from BleacherReport.com ...nearly all of the money Portis handed over to a group of men to manage and make safe investments with in 2013 disappeared, which resulted in his contemplating murder.
"It wasn't no beat up," Portis said. "It was kill."
Portis discussed sitting in his car outside a Washington, D.C., office building with a pistol in his possession in hopes of confronting one of the investors who squandered his money.
A trio of financial advisers—Jeff Rubin, Jinesh Brahmbhatt and Fuad Ahmed—allegedly steered Portis toward faulty investments that resulted in millions lost for the former running back.
Portis sued them for his losses, but admits it's unlikely he'll see any of that money. He seems to have come to terms with his reality, and luckily, he has a decent life after football to get back some of what he lost. Still, this situation is all too common in the NFL.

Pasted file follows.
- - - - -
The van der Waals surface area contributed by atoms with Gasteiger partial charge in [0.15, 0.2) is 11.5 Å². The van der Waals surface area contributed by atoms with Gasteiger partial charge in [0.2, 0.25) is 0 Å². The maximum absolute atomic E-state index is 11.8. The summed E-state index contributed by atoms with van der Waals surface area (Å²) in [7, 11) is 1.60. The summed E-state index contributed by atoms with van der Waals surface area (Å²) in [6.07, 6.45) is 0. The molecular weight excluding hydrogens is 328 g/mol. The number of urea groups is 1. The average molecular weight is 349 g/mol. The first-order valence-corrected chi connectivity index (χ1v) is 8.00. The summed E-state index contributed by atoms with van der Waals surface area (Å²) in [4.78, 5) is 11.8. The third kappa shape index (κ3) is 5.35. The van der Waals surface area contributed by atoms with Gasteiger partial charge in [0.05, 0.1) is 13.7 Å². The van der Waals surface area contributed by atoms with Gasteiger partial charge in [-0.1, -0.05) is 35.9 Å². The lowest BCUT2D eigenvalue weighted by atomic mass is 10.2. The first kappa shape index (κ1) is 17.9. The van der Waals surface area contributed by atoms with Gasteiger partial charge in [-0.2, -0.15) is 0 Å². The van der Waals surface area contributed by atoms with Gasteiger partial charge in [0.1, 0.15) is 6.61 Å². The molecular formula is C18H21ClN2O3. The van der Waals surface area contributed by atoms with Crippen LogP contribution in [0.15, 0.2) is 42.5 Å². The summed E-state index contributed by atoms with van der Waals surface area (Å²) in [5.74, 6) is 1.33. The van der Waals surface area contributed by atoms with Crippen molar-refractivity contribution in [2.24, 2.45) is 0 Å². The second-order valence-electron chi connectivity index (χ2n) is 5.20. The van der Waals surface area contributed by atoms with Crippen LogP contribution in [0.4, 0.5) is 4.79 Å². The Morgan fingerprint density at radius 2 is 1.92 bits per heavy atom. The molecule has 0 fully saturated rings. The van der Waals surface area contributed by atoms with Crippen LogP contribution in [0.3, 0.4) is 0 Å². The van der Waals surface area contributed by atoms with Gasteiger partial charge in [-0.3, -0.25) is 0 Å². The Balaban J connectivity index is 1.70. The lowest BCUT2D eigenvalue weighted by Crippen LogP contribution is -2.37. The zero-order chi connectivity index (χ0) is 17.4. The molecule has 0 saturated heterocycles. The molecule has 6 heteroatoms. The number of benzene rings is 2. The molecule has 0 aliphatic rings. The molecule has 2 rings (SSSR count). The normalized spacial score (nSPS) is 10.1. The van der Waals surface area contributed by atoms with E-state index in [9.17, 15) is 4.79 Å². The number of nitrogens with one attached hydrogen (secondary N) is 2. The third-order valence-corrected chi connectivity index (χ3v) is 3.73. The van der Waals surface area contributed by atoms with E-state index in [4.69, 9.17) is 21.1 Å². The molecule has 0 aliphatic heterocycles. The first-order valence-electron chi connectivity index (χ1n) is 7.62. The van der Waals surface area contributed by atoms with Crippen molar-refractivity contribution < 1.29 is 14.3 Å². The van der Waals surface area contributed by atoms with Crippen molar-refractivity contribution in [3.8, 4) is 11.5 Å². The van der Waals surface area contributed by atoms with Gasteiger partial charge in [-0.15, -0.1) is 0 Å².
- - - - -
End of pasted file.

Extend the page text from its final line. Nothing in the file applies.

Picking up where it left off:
Players have the opportunity to learn about fiscal management and how to prepare for life after the game, but being so young with tens of millions of dollars when their first contracts are signed, most foolishly spend their money on things they want.
Then, later, we start reading articles about how they can't afford the things they need.
It is my hope that professional athletes take hold of what matters, and start seeing their time on the gridiron as a career, and not just 'game time'. Bigger contracts can mean bigger losses.
I'm reminded of an adage which reads, to whom much is given, much is required.